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Smith Company v. Apollo Company, rendered by the Supreme Court of the United States February 24, 1908, it is intimated that the failure of Congress to act with relation to new conditions or an existing state of affairs is to be viewed as a denial of copyright protection in that connection.
Your petitioner shows that there are persons in the United States whose sole occupation is, in each instance of a successful play, to procure, by medium of stenographic notes taken during a performance or in other surreptitious manner, a copy of the lines of a play which is supplied to any person seeking to pirate the play or reproduce same through the medium of so-called “talking pictures.?
Your petitioner further shows that there is now being exploited in America a foreigndevised machine by which plays are mechanically reproduced through “talking pictures” and without the permission of the authors at so-called picture theaters, such reproduction resulting in the utter destruction of the play so reproduced as a thing of dramatic value.
Your petitioner earnestly represents that the author is entitled to full protection in his works and that without full protection in the matter of unpublished dramas a vast investment in the United States will be jeopardized if not destroyed.
Your petitioner respectfully shows that there are in America over $200,000,000 now invested in theatrical enterprises dependent upon adequate copyright protection; there are more than 100,000 persons directly dependent upon these enterprises for their means of livelihood; that the investments thereunder reach from the Atlantic to the Pacific and from the Great Lakes to the Gulf; that there is annually paid in salaries by these enterprises about $5,000,000; that there is annually paid by them to railroads approximately $2,000,000; that there is annually paid to newspapers and in printing and advertising in excess of $3,000,000; that there is annually paid to costumers, bootmakers, scene builders, and others for the equipment of productions, approximately $10,000,000; that more than $1,000,000 per annum is paid-for trucking and hauling properties and baggage; that sums footing into the millions are paid each year to the authors, and that other large amounts are directly or indiretcly paid to hotels, shops, and stores and other interests throughout the country. Petitioner hereto attaches communications from individuals at interest showing in detail as to the investments in theaters and theatrical enterprises directly concerned in the full protection by copyright of the dramatic author.
Your petitioner shows that by reason of the fact that dramas are unpublished no copy thereof can be secured except surreptitiously, and by a person seeking to pirate or vend same.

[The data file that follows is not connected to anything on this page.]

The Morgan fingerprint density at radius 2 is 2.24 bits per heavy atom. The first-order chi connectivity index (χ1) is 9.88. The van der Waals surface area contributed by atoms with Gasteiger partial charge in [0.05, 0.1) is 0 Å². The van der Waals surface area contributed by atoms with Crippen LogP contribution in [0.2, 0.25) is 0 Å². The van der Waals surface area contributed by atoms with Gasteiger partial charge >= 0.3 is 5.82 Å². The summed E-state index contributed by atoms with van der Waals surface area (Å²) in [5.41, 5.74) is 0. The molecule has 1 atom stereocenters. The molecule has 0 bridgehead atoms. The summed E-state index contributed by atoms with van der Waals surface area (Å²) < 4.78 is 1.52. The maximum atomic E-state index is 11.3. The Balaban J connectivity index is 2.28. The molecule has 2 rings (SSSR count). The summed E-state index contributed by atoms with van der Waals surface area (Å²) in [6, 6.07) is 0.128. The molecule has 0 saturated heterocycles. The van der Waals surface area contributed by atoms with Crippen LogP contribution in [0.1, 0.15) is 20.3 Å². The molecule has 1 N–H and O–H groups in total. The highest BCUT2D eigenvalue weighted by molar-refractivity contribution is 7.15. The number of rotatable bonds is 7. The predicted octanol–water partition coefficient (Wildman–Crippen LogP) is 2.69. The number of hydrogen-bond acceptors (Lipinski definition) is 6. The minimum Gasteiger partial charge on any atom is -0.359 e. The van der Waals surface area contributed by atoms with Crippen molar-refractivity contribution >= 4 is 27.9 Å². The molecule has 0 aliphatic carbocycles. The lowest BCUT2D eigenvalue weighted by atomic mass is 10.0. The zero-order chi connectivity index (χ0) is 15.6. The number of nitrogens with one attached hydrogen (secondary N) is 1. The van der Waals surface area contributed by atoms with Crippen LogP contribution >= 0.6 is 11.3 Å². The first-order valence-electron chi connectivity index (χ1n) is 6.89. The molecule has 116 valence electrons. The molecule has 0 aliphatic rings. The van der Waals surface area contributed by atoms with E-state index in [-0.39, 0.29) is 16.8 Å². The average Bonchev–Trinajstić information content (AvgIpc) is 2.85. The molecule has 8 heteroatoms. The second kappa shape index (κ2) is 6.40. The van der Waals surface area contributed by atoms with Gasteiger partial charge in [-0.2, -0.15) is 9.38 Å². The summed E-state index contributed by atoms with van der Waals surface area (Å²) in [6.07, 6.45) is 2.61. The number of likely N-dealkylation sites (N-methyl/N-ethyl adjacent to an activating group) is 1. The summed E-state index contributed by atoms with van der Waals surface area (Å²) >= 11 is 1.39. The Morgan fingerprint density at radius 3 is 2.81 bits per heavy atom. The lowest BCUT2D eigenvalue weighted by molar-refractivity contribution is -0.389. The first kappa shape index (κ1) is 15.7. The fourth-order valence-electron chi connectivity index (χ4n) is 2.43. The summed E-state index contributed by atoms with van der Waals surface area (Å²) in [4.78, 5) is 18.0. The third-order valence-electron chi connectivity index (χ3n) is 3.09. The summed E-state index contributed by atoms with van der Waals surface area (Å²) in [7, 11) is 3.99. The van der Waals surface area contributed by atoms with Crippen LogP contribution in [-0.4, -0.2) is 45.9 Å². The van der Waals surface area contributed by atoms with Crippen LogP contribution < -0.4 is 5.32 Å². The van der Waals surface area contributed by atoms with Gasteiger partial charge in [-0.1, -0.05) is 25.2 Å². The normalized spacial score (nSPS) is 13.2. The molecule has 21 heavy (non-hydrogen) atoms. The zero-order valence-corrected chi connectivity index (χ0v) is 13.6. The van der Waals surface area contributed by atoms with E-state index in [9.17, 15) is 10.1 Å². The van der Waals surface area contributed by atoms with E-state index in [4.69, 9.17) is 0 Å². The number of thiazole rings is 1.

Your petitioner further shows that the mere right to proceed against the reproducingplay pirates, whether mechanical or by a company of actors, does not afford full protection. In the case of a company of actors the performances are usually given at points remote from the location or headquarters of the dramatic author or producer, and by irresponsible persons, who jump their companies nightly from town to town. if mechanically reproduced, although a film may be destroyed, the machine is transferred to a new individual or removed to another town and a new film obtained. Petitioner seeks to prevent the unauthorized making of films or vending copies of plays.
Petitioner respectfully requests that the following provisions as to dramatic work be in effect embodied in the copyright law of the land.
That the copyright secured shall include the exclusive right “to publicly perform or in any manner represent in whole or in part the copyrighted work; to make any transcription or other record whatsoever thereof or from which it may be reproduced, performed, or represented, if it be a dramatic work.”
That the penalty shall apply to any person who “shall for profit transcribe or procure the transcribing in whole or in part of any work not printed or reproduced for sale by the author or owner thereof or who shali vend any copy, in whole or in part, any work not printed or reproduced for sale by the author or owner thereof, or who shall willfully and for profit infringe, etc.”'
That by reason of the fact it is impossible to ascertain by what medium or what manner the person vending an unauthorized copy of a play comes into its possession, the burden of proof be put upon the party vending the unauthorized version of a play, and the penalty clause be followed by “the burden of proof on any charge of infringement under this act shall be upon the party so charged to show that such infringement was not willful and with knowledge."
As the dramatic value of a play is but short lived, it is essential that any legal action in connection therewith be speedily concluded, in order that such may not be wholly destroyed.
Your petitioner therefore asks that the right of immediate appeal be granted from any order granting or refusing a temporary injunction.
Your petitioner further prays that every other form and means of protection be granted to the author in the protection of his ideas, as is now granted to the inventor for the protection of his inventions. Respectfully submitted.
THE NATIONAL AssOCIATION OF THEATRICAL PRODUCING MANAGERS,
KLAW & ERLANGER,
New York, March 23, 1908.